This may not be a big one to those who are younger than I am, or weren’t into this style of music when it was released, but believe me, back in the day when Joe erupted onto the scene, it was like nothing we’d ever heard before. I was very fortunate as I was introduced to Joe’s music in the mid 80’s, I was early teens, and I couldn’t believe what I was hearing. I had heard Vai on DLR, I was well into EVH, Hendrix and all the others… but there was just something else unheard of here. I can remember with pretty well complete clarity the first time I put Surfin’ on, the title track was all well and good – but it was the following three tracks that confused the hell out of me. “Ice 9”, “Crushing Day” and “Always With Me, Always With You”. From that moment on, every album of Joe’s that I inhaled just blew my socks off. How many other people listened to “Mystical Potato Head Groove Thing” the first time and played it again and again thinking “What the hell was that and how the hell did he do it?”. Also, when we are talking about Joe being an innovator. Let’s remember, he taught Vai how to play, Alex Skolnick, Kirk Hammet (don’t go there, that’s another conversation, but if you want to, listen to Master of Puppets, And Justice For All etc and then stop talking) and so many other outrageously good players, you have to take note of the mans impact.
Who else can go out on stage every night, out Voldemort Voldemort and smile while playing like that. You gotta admit, he’s so damn cool it’s just not funny. Even at 61, he’s still a sizeable amount cooler than any of the younger crop of players out there today.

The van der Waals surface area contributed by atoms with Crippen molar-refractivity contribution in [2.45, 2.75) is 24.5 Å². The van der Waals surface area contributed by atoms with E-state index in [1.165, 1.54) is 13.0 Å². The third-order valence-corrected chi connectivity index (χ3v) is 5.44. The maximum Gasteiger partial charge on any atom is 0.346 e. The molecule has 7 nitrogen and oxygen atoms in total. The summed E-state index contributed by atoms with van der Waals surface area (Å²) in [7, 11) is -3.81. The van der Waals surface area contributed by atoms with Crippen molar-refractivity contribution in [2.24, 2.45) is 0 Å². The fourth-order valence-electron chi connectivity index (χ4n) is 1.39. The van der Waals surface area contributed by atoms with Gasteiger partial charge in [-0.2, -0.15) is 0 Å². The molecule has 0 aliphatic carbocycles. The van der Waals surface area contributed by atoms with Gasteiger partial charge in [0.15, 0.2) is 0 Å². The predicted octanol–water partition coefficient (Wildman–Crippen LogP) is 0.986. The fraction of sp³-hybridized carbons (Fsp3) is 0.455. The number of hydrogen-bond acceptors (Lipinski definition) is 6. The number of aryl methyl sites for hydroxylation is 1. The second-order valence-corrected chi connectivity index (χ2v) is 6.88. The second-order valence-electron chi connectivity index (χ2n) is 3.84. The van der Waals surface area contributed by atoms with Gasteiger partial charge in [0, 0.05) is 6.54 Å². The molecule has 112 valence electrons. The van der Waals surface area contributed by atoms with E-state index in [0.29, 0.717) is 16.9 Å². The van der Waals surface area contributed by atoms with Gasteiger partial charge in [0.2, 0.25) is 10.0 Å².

I’ve often heard that Joe is just one major scale away from being a major scale himself, maybe that’s why I love it so much, as I’m a fan of things being in a major key and even when he’s in a minor key it sounds major. I’m not going to delve into his theoretical approach via his concept of pitch axis etc, but everything is about the music and not just the mindless widdlewiddle that so many shredders rely on. This is where he sits apart from players like EVH, sometimes on EVH solos it’s just insanity and all over the place, in the best possible way, but with Joe it always feels like it’s just the song but in solo form. The only people who come close to constructing solos in this way, maybe Andy Timmons or Nuno Bettencourt.
Dude, he taught Steve Vai. End of argument.
As you can imagine, I’ve been writing this while listening to Joe, in particular, the Live! album from 2006. In between grabbing my guitar to play along, or the epic amounts of air drums I’ve been subjecting my wife and kids too (much to their amusement) and generally blubbering on about something that I have no right too, or been able to articulate properly, because it’s all just opinion and you know what they say about opinions. And what they are like. But, I ask you this… put personal favourite’s aside (Joe is not my favourite, at least not today, but who knows what tomorrow will bring?) and think about the wider scope of modern rock guitar and the person who has been consistently updating the genre for 35 years. Once again I’ll refer to the main arguing points… Vai: technique, stage presence, insanity… the top of the tree. EVH: Without him there would be none of this I expect, he broke the mould, but he only broke it once. Hendrix. In my own (highly contentious opinion) he was a blues player, although once again, without Jimi there wouldn’t be the others (but then again we can take that all the back to Chuck Berry and further). Who else? We can list and discuss them all, but when I really think about it all as a whole, it always comes down to one man. Joe Satriani.
Now, as the much-overused meme says… “Change my mind!” - but before you do, watch this. This has absolutely everything in it and just shows what a master of his instrument he truly is...